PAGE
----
Big increase in those aged 85 and above
The number of centenarians in Singapore went up more than fivefold between the end of 2000 and June this year: from 232 to 1,200.
Figures from the Department of Statistics showed that the group of residents aged 90 years and older also shot up in that period, from 5,431 to 14,200.
The World Health Organisation says the biggest population increases in developed countries is in the segment of "oldest old", or people aged 85 years and older. Its paper on global health and ageing says this trend is expected to continue in the coming decades.
Singapore now has more than 41,000 people aged 85 years and older, up from 14,000 in 2005.
Dr Carol Tan, a geriatric medicine specialist in private practice, said the problem is not having many old people, but rather having many people with chronic diseases. "The right number we should be tracking is that of chronic disease and not of candles on a birthday cake."
It is chronic diseases and not ageing that is the real and worrying problem, she said, as the rates of stroke, kidney failure, heart attacks and dementia are climbing here. "These are consequences of poor chronic-disease prevention and management, and (these diseases are) occurring in the relatively young."
She suggested that more people be assessed for health risks so they can work to prevent the more disabling aspects of those diseases.
This is far better than just providing more acute hospital beds, which cost roughly $1 million each, said Dr Tan, who has a clinic at Mount Alvernia Hospital.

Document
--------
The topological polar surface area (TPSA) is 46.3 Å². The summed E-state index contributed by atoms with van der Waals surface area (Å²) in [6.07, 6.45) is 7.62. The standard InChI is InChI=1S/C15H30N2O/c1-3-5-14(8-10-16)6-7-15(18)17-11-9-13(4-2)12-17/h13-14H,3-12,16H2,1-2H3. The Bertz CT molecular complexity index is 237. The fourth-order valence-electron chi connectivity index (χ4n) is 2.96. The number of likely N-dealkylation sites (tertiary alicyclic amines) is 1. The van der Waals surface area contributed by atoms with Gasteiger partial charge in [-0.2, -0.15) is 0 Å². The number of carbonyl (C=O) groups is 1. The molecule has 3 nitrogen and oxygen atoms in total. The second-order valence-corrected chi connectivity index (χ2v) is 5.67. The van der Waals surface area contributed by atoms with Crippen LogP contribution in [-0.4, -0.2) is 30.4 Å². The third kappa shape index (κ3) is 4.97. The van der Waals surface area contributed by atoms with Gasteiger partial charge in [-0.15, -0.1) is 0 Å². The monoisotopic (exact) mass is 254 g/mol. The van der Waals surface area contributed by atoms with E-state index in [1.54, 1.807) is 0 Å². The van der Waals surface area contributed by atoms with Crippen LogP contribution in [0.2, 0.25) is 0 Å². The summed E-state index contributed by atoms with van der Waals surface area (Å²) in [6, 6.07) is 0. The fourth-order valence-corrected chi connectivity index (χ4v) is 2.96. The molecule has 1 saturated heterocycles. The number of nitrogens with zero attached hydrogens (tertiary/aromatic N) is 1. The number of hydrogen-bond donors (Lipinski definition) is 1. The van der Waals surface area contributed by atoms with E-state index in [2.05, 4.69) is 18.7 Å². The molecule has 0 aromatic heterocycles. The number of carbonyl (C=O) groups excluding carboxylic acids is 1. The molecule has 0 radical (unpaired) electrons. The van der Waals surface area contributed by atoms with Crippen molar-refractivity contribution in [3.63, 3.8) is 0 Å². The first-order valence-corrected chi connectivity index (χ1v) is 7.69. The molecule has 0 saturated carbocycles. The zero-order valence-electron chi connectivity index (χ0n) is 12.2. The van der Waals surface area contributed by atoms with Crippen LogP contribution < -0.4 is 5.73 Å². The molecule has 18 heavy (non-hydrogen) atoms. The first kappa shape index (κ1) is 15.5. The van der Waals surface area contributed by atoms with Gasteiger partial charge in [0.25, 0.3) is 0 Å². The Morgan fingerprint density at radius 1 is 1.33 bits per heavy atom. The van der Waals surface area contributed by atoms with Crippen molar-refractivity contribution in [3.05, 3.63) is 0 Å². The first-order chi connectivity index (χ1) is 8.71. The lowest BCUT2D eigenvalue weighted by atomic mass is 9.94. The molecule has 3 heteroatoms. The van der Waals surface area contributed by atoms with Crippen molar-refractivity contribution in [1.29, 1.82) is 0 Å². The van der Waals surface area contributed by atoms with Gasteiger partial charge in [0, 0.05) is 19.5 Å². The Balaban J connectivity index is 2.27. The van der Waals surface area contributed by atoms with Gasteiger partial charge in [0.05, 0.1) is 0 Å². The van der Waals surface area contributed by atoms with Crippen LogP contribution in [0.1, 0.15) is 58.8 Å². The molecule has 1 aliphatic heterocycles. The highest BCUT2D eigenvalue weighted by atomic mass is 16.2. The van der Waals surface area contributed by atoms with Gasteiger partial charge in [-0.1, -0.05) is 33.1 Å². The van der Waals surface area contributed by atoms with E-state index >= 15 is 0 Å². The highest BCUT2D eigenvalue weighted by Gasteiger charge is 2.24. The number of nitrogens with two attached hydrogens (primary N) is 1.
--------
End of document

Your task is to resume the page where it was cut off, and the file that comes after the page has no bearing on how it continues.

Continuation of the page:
"A million dollars can pay for much more prevention in the community, be it in health literacy, prevention or screening."
She also advocates vaccination for seniors, as practised in most advanced countries.
The United States' Centres for Disease Control and Prevention, for instance, suggests that people aged 65 and older be immunised against conditions such as the flu, pneumococcal and meningococcal diseases, and shingles.
Ms Tin Pei Ling, the MP for MacPherson and a strong advocate for seniors, said a good-quality life is more important than a long one.
Her ward has a higher-than-average proportion of seniors. "It would be rather depressing to watch the world go by on a bed," she said, adding that people should hence be more proactive in keeping healthy.
"Putting in place a strong social network of support in the community is important so as to keep out loneliness and complement familial support.
"Similarly, assuming one can and wants to, staying employed also helps to keep the body and mind active, and to preserve our sense of self-efficacy and self-esteem."
Volunteerism is another way that seniors can stay active, which is why the Ministerial Committee on Ageing has launched a $40 million Silver Volunteer Fund to train them as well as set up volunteer management systems.
This article was first published on October 21, 2015.
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